Post Collision Analysis
Examination of the incident, your skills as a driver and through coaching create a plan to reduce your overall risk on the road.
Driving at Work in Northern Ireland
What if you or your employee was involved in a work related collision?
- Do you have the relevant system and procedures in place to carry out a ‘Post Collision’ interview and investigation?
- Do you have all the relevant paperwork?
- Does your staff have the relevant expertise to carry out this investigation?
The ability to look into a collision is a specialist skill and we at ADE Training and Consultancy have the professional expertise to get straight to the important details of what happened and why.
The longer the interview is left the less likely the drivers are to remember relevant facts from the incident. Therefore our highly trained coaches will act professionally and conduct the interview promptly after the incident, to glean an accurate picture of what happened.
From this ADE Training and Consultancy will help the drivers and the company, to understand what they can do differently in the future and benefit from the learning opportunity presented from any collision.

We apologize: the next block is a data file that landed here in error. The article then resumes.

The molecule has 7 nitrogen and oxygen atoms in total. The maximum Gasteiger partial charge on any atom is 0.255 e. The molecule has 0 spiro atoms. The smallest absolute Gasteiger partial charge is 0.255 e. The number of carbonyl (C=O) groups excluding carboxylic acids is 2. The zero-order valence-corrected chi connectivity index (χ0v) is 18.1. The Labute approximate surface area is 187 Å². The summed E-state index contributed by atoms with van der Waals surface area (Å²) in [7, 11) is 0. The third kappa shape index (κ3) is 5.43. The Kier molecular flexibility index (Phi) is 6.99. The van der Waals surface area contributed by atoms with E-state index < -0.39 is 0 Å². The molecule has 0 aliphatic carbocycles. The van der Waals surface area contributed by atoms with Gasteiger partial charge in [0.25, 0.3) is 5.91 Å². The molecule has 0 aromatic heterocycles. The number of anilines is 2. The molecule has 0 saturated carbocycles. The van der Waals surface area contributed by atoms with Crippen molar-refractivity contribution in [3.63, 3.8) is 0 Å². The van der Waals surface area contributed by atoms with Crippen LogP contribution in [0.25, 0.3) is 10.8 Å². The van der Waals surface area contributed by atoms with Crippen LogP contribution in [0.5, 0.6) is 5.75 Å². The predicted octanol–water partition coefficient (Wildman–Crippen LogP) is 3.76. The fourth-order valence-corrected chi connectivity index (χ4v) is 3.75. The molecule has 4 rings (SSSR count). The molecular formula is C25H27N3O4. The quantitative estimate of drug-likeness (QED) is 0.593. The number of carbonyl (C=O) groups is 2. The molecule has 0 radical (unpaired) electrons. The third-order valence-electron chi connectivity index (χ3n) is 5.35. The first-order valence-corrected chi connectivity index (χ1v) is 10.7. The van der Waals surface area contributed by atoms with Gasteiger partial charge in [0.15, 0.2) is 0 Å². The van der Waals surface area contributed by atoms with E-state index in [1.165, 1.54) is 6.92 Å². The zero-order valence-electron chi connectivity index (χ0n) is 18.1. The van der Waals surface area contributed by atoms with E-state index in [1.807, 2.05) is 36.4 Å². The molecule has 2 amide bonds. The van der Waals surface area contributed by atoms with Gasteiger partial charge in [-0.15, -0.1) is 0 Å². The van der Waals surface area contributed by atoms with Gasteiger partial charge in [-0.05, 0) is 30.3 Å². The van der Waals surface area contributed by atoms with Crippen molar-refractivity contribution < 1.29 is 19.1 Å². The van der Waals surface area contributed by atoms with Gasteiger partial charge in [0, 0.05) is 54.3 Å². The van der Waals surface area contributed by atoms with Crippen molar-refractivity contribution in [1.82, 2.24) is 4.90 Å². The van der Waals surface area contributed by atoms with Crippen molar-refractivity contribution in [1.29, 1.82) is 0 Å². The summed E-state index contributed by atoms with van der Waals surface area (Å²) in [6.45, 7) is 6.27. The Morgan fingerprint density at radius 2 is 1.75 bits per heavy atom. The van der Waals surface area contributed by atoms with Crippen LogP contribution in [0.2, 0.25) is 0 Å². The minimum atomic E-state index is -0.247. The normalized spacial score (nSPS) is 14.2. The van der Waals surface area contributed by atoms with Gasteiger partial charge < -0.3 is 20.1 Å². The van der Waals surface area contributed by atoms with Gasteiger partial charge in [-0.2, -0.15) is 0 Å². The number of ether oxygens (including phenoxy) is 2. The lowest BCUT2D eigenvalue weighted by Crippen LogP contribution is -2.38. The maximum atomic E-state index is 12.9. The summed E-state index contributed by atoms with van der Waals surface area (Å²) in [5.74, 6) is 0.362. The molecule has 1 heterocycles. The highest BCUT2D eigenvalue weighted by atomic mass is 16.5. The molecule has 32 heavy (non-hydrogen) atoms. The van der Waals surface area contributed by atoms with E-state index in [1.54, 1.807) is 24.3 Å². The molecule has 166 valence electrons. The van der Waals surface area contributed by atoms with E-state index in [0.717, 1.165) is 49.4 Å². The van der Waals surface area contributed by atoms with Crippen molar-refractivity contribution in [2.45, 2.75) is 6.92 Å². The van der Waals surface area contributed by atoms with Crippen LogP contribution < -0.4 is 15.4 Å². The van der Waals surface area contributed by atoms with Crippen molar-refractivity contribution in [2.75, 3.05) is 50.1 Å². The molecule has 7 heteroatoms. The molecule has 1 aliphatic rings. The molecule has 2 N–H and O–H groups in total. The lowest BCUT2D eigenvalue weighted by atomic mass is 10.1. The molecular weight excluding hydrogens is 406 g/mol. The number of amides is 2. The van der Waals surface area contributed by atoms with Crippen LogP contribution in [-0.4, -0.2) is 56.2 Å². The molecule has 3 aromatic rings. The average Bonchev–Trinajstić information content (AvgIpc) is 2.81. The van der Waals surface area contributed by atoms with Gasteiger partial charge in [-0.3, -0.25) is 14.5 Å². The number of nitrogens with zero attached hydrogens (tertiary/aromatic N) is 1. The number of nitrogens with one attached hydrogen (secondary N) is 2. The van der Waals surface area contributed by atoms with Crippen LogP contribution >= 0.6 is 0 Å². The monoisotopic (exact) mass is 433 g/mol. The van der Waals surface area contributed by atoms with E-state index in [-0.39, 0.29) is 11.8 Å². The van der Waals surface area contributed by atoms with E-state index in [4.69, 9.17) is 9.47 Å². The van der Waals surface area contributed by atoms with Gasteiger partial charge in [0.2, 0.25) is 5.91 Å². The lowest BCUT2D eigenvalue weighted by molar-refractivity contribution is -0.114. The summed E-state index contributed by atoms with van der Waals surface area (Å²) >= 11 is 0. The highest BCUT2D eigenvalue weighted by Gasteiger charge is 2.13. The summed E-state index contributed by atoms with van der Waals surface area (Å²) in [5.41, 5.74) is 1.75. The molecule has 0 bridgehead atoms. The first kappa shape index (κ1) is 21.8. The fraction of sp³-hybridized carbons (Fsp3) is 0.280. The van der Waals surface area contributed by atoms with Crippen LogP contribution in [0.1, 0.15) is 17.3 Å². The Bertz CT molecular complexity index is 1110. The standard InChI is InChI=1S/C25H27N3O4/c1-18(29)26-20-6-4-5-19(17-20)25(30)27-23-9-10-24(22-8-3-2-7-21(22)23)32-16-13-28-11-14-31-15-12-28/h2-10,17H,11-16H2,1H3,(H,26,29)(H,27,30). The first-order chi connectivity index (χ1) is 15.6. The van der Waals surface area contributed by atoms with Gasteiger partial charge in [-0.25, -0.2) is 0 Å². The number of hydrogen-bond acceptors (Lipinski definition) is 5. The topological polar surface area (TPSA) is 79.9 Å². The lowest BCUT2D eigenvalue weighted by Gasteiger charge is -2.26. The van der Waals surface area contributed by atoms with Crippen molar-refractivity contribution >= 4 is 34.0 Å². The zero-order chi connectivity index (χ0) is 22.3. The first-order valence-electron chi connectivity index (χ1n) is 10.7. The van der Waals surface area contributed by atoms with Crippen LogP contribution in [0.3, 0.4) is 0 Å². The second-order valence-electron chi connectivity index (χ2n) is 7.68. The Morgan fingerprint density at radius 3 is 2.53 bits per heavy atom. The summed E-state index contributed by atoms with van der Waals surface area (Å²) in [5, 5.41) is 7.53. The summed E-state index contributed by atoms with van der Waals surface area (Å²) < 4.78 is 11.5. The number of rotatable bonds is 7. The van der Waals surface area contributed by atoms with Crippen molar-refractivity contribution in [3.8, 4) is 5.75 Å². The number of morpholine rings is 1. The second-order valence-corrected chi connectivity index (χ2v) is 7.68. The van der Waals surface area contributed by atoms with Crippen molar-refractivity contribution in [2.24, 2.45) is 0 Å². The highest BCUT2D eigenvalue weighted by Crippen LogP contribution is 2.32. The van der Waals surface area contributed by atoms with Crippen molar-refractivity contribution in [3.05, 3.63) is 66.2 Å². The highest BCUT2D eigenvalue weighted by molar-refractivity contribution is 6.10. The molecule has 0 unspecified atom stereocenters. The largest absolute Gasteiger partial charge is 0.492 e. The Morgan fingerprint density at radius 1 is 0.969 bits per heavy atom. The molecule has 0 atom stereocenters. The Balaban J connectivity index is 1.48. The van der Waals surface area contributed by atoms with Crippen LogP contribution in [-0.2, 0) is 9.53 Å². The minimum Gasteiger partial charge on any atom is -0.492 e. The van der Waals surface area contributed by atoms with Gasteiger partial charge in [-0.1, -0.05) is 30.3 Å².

HSENI’s “Driving at Work – Northern Ireland An Employer’s Guide” states you need to make sure it is carried out by someone who:
- is competent to do so (has the right skills, knowledge and experience);
- involves your workers in the process;
- understands when specialist help may be needed.
Risk assessment is about identifying and taking sensible measures to control the risks in your workplace, not about creating huge amounts of paperwork. The aim is to make the risk of someone being injured or killed as low as possible by following five key steps.
See HSENI’s Five Steps to Risk Assessment, which is available via the following link: Five Steps to Risk Assessment.
What are the potential consequences?
Work related road safety should be a priority for organisations for legal, societal, reputational, financial and efficiency reasons. If one of your employees is killed, for example while driving for work, and there is evidence that serious management failures resulted in a ‘gross breach of a relevant duty of care’, your company or organisation could be at risk of being prosecuted under the Corporate Manslaughter and Corporate Homicide Act 2007.